There are nuances to our healthy relationships that often affect their reciprocity. With parents, for example, there is a power differential. Present from our childhoods, the shift of power increases in equality when we become adults; however, one wrong look from Dad or a reproachful word from Mom and we are back to feeling like a four year old kid again. 🙂 With our children, we lead the relationship and ultimately just do more of the work; and that’s okay. And when it comes to our partners, although we can both feel generally satisfied with the way we mutually care for each other, there is a greater dance to the exchange.

Friendships; however, have the greatest potential for reciprocity and are what I consider to be a wonderful part of our self-care routine. When friendships are healthy, there is an element of unconditional positive regard for the other that rests in authenticity and genuine concern. There is an element of freedom and healthy escape in our friends, as almost inevitably, there is fun, laughter, and memories created in our shared experiences. Not to mention that they “just get it.”

When our self-care sits on the back burner so potentially can our friendships; it becomes an important part of building our time to make sure we have coffee dates, play dates, good old fashioned, laugh-til-you’re-snorting dates with our friends. You will be happy you did.

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Why Can’t I Forgive You?

Betrayal is one of the toughest emotions to process. Betrayal as defined in the Webster’s dictionary: to act treacherously towards//to reveal treacherously//to fail to justify. And in my Dictionary of Emotions by Patrick Michael Ryan, betrayal is defined as violation of confidence; disloyalty. 

When we are betrayed by someone, there is an element of the act not being justified. We struggle to understand how they could have acted in such a way towards us as would merit the deception. Without this understanding we are left with a hollowness to the experience; with tenacious feelings of anger, disbelief, and underneath it all, profound sadness. The act of betrayal creates an even deeper wound because we had put our faith in them; we gave them the task of being a guardian to our vulnerability.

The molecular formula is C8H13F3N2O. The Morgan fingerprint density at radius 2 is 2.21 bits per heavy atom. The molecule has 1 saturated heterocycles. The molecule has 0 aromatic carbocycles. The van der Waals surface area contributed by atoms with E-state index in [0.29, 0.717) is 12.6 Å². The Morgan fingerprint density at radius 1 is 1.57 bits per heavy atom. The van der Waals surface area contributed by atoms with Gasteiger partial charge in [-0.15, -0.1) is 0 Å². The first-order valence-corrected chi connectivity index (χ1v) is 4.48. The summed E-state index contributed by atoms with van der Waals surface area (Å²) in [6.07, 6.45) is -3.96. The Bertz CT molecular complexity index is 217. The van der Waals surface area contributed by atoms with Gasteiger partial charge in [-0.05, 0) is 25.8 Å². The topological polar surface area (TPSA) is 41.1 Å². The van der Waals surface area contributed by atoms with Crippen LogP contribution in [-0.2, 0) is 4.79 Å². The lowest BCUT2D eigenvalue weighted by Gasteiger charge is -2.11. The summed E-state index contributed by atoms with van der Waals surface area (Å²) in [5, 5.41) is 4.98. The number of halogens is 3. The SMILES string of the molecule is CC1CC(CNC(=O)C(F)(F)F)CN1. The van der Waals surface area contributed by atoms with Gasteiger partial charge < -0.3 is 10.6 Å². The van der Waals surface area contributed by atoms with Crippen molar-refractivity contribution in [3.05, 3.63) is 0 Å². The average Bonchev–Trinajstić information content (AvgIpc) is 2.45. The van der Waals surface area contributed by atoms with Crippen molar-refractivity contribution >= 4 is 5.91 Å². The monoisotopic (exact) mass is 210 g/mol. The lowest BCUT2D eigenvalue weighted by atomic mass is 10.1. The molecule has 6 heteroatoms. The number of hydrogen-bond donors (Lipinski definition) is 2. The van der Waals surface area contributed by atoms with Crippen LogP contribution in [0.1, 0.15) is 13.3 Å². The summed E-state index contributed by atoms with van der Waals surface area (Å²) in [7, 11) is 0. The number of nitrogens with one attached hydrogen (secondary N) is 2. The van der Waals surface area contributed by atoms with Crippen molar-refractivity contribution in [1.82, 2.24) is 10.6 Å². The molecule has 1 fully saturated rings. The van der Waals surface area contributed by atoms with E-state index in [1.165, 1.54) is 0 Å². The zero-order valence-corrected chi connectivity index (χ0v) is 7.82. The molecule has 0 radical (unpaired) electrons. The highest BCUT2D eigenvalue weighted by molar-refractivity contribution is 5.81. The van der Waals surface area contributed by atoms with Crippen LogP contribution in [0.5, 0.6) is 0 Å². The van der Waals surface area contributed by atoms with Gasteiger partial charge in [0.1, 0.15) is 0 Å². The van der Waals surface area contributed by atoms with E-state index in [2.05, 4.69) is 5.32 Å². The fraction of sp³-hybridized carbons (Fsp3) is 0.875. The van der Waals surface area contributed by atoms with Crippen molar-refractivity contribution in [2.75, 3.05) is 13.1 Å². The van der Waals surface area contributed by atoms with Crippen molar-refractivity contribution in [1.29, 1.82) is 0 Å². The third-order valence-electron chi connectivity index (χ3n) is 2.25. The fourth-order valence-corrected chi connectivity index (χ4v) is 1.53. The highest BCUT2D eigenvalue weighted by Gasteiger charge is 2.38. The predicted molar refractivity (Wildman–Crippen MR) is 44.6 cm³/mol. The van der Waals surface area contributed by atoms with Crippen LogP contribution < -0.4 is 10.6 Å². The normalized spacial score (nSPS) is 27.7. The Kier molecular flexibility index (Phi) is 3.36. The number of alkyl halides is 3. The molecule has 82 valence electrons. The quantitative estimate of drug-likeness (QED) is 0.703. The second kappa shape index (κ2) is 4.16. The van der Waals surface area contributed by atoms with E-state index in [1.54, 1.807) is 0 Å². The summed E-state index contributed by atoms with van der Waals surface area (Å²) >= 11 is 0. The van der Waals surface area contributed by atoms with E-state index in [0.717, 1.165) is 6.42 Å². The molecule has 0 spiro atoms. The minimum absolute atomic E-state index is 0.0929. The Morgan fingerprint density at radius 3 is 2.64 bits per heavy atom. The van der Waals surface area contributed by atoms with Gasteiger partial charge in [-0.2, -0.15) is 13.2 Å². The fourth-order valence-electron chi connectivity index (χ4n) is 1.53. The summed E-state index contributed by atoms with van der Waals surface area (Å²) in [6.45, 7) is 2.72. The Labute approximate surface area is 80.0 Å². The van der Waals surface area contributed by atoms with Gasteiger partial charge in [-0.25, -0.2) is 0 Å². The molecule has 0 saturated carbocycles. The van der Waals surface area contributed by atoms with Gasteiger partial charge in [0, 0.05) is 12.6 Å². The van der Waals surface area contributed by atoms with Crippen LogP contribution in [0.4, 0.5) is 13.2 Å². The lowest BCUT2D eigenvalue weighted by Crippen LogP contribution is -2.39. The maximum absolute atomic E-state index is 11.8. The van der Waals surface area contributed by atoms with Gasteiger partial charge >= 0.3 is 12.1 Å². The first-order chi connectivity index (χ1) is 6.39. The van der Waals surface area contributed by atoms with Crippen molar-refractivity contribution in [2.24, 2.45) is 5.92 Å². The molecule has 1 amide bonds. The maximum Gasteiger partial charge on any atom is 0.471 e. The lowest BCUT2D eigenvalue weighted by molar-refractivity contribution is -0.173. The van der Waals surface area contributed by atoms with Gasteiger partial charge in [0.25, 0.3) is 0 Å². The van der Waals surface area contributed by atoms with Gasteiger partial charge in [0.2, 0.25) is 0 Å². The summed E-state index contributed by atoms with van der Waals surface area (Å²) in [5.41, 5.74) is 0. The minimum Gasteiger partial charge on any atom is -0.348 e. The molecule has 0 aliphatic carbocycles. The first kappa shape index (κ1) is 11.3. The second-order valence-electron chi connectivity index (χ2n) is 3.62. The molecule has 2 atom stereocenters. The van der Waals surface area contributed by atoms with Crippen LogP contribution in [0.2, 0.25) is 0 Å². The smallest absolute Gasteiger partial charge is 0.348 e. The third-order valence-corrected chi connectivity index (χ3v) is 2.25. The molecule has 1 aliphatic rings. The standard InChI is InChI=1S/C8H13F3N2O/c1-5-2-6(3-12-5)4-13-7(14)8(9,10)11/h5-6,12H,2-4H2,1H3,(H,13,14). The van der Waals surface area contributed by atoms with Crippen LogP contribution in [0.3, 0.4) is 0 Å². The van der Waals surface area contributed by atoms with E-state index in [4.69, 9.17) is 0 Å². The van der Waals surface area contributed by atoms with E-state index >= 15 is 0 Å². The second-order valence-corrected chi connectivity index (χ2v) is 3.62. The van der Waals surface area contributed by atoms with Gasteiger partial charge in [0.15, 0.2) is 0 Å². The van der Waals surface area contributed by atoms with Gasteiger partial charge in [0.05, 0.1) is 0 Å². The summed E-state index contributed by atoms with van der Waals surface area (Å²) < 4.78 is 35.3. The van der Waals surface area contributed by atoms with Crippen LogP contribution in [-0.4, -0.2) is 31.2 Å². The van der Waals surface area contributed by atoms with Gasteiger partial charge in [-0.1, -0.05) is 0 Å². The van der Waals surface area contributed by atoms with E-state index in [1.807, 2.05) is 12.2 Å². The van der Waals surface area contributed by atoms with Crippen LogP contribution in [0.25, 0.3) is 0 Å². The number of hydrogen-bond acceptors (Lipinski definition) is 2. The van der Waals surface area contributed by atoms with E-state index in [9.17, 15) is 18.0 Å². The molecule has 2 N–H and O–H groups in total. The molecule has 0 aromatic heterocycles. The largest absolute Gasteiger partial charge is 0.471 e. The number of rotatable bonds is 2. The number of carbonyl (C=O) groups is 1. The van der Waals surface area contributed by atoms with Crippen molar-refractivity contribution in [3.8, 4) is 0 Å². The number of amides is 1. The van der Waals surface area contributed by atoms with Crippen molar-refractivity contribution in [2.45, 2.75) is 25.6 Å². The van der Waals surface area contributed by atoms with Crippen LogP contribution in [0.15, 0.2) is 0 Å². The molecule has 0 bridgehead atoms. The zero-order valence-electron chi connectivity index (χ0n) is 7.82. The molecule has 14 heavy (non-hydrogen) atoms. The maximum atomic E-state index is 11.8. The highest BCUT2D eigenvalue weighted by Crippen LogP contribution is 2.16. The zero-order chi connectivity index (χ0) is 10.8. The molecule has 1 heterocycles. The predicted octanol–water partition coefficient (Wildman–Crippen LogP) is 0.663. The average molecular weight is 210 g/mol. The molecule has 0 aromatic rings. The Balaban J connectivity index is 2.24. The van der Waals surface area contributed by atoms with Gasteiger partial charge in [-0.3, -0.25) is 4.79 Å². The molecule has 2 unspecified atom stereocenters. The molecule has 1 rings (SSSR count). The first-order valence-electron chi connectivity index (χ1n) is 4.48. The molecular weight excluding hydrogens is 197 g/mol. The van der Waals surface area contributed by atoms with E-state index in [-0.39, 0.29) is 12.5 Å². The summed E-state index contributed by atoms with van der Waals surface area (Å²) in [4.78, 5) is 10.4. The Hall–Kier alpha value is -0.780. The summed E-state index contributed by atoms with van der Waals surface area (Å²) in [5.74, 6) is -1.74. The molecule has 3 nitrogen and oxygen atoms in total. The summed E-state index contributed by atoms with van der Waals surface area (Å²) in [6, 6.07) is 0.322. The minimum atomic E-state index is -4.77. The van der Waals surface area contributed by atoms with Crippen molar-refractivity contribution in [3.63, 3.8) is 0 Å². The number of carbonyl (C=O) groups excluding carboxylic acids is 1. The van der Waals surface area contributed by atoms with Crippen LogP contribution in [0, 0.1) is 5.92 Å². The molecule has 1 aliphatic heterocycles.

Perhaps the act of betrayal was never about us. Perhaps it was about their own inability to face their insecurities, to own their shortcomings, to face their truths. The first step to forgiveness, I suppose, is to begin the process of understanding that betrayal is owned by the betrayer, not the betrayed. There is always another choice before acting. When this realization begins, we can begin to move to acceptance; not to approval or resignation, but simply to accept that it happened. In turn, this allows us to take a path in which we allow ourselves to make decisions; moving us slowly towards empowerment, strength and resilience.

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Self-Reflection Question 18

Our next question in our self-reflection series is:

How do I want my life to look versus how do I want it to feel?

This is an interesting question as it lands smack down in the middle of our consumer-driven, keep-up-with-the-Jones’ societal messages. Our instinct might bring us to think about the house we live in or the car we drive, the brand names on our clothes or having ‘the best’ of something. This is how our life looks to others.

And yet how it feels is a better indicator of our own level of contentment. As the old saying goes, we can have all the money in the world, and more things than we can shake a stick at, and yet still be unhappy. When I think about how I want my life to feel, it includes:

  • Simplicity. I like my house and car to be neat. It feels good to have things in their place, to not feel cluttered or scattered. I like being able to look outside and see trees and the river. My day always feels complete when I have walked in the forest.
  • Colourful. When someone enters my space (whether at home or at my office), I want them to be able to get a sense of who I am. This includes the places that I have travelled which always includes colour. When I include trips as part of my yearly goal, my life feels colourful, adventurous.
  • Whole. This comes from the quality time I spent with my loved ones. Family suppers, phone chats with treasured friends, quiet time with Kurt, strolls with Cricket, family time with the kids.
  • Interesting. I want my life to feel interesting. This is where I try new things such as my virtual mission challenges, doing something creative or crafty, reading and learning.

Do I want my life to look a certain way? Sure; I think that our natural instinct is to care how it looks. But let’s not stay there too long, or give that too much time and space. Instead, let us focus on how we want our life to feel. Doing so will bring us the peace and contentedness that our soul is designed to draw us to.

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Photo credit: Me! This is a pic from the cottage we rented this summer.